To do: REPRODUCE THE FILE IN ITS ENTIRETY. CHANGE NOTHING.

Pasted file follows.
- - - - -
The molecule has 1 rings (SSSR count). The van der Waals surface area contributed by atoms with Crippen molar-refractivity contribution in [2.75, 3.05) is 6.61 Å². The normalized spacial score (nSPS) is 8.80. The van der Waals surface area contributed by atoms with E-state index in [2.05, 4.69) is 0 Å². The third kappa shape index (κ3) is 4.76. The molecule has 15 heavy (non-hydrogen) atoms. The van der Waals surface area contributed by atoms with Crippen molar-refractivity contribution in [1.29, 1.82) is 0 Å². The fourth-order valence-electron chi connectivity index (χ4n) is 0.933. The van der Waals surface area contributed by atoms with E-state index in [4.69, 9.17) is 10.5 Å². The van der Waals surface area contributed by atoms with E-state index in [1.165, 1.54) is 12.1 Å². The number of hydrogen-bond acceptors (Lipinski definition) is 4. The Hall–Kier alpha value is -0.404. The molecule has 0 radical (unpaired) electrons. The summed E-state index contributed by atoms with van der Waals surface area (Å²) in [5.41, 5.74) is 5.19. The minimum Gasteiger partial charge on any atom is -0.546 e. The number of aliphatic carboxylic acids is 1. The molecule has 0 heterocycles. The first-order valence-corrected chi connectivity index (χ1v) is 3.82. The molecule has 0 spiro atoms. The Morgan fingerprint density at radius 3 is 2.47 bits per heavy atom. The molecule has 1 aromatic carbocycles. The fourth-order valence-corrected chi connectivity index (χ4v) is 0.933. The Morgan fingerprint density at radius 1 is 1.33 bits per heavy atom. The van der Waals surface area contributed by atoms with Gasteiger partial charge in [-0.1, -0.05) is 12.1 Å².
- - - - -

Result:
The molecule has 1 rings (SSSR count). The van der Waals surface area contributed by atoms with Crippen molar-refractivity contribution in [2.75, 3.05) is 6.61 Å². The normalized spacial score (nSPS) is 8.80. The van der Waals surface area contributed by atoms with E-state index in [2.05, 4.69) is 0 Å². The third kappa shape index (κ3) is 4.76. The molecule has 15 heavy (non-hydrogen) atoms. The van der Waals surface area contributed by atoms with Crippen molar-refractivity contribution in [1.29, 1.82) is 0 Å². The fourth-order valence-electron chi connectivity index (χ4n) is 0.933. The van der Waals surface area contributed by atoms with E-state index in [4.69, 9.17) is 10.5 Å². The van der Waals surface area contributed by atoms with E-state index in [1.165, 1.54) is 12.1 Å². The number of hydrogen-bond acceptors (Lipinski definition) is 4. The Hall–Kier alpha value is -0.404. The molecule has 0 radical (unpaired) electrons. The summed E-state index contributed by atoms with van der Waals surface area (Å²) in [5.41, 5.74) is 5.19. The minimum Gasteiger partial charge on any atom is -0.546 e. The number of aliphatic carboxylic acids is 1. The molecule has 0 heterocycles. The first-order valence-corrected chi connectivity index (χ1v) is 3.82. The molecule has 0 spiro atoms. The Morgan fingerprint density at radius 3 is 2.47 bits per heavy atom. The molecule has 1 aromatic carbocycles. The fourth-order valence-corrected chi connectivity index (χ4v) is 0.933. The Morgan fingerprint density at radius 1 is 1.33 bits per heavy atom. The van der Waals surface area contributed by atoms with Gasteiger partial charge in [-0.1, -0.05) is 12.1 Å².